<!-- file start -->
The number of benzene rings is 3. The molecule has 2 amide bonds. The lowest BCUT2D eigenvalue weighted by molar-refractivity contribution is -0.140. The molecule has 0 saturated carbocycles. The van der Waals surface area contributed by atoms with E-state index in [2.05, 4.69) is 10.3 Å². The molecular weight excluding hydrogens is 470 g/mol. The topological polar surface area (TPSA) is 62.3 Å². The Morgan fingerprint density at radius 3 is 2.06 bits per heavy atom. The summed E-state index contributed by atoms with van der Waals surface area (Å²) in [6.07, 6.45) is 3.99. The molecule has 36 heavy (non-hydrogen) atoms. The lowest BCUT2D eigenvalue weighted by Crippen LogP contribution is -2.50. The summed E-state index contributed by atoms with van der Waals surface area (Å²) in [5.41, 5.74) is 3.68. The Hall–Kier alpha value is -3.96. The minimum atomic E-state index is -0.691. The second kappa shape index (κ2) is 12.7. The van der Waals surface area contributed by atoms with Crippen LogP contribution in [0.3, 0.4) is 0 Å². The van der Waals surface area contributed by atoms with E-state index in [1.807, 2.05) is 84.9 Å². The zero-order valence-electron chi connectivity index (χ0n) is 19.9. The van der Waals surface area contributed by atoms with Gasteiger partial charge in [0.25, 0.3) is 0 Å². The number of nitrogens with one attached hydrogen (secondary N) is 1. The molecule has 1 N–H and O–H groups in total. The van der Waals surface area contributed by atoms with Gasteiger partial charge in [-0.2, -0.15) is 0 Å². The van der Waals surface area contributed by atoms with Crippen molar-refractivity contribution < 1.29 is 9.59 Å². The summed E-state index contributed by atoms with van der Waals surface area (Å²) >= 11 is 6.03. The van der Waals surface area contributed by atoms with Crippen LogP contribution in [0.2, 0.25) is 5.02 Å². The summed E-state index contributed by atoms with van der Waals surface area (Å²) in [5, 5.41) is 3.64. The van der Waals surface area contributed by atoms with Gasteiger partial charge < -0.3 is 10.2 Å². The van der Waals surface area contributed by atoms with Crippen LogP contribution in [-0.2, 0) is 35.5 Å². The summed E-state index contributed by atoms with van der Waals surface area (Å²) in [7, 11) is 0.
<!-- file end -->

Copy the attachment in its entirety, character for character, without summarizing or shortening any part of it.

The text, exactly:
The number of benzene rings is 3. The molecule has 2 amide bonds. The lowest BCUT2D eigenvalue weighted by molar-refractivity contribution is -0.140. The molecule has 0 saturated carbocycles. The van der Waals surface area contributed by atoms with E-state index in [2.05, 4.69) is 10.3 Å². The molecular weight excluding hydrogens is 470 g/mol. The topological polar surface area (TPSA) is 62.3 Å². The Morgan fingerprint density at radius 3 is 2.06 bits per heavy atom. The summed E-state index contributed by atoms with van der Waals surface area (Å²) in [6.07, 6.45) is 3.99. The molecule has 36 heavy (non-hydrogen) atoms. The lowest BCUT2D eigenvalue weighted by Crippen LogP contribution is -2.50. The summed E-state index contributed by atoms with van der Waals surface area (Å²) in [5.41, 5.74) is 3.68. The Hall–Kier alpha value is -3.96. The minimum atomic E-state index is -0.691. The second kappa shape index (κ2) is 12.7. The van der Waals surface area contributed by atoms with Crippen LogP contribution in [0.3, 0.4) is 0 Å². The van der Waals surface area contributed by atoms with E-state index in [1.807, 2.05) is 84.9 Å². The zero-order valence-electron chi connectivity index (χ0n) is 19.9. The van der Waals surface area contributed by atoms with Gasteiger partial charge in [0.25, 0.3) is 0 Å². The number of nitrogens with one attached hydrogen (secondary N) is 1. The molecule has 1 N–H and O–H groups in total. The van der Waals surface area contributed by atoms with Gasteiger partial charge in [-0.2, -0.15) is 0 Å². The van der Waals surface area contributed by atoms with Crippen molar-refractivity contribution < 1.29 is 9.59 Å². The summed E-state index contributed by atoms with van der Waals surface area (Å²) >= 11 is 6.03. The van der Waals surface area contributed by atoms with Crippen LogP contribution in [0.2, 0.25) is 5.02 Å². The summed E-state index contributed by atoms with van der Waals surface area (Å²) in [5, 5.41) is 3.64. The van der Waals surface area contributed by atoms with Gasteiger partial charge < -0.3 is 10.2 Å². The van der Waals surface area contributed by atoms with Crippen LogP contribution in [-0.2, 0) is 35.5 Å². The summed E-state index contributed by atoms with van der Waals surface area (Å²) in [7, 11) is 0.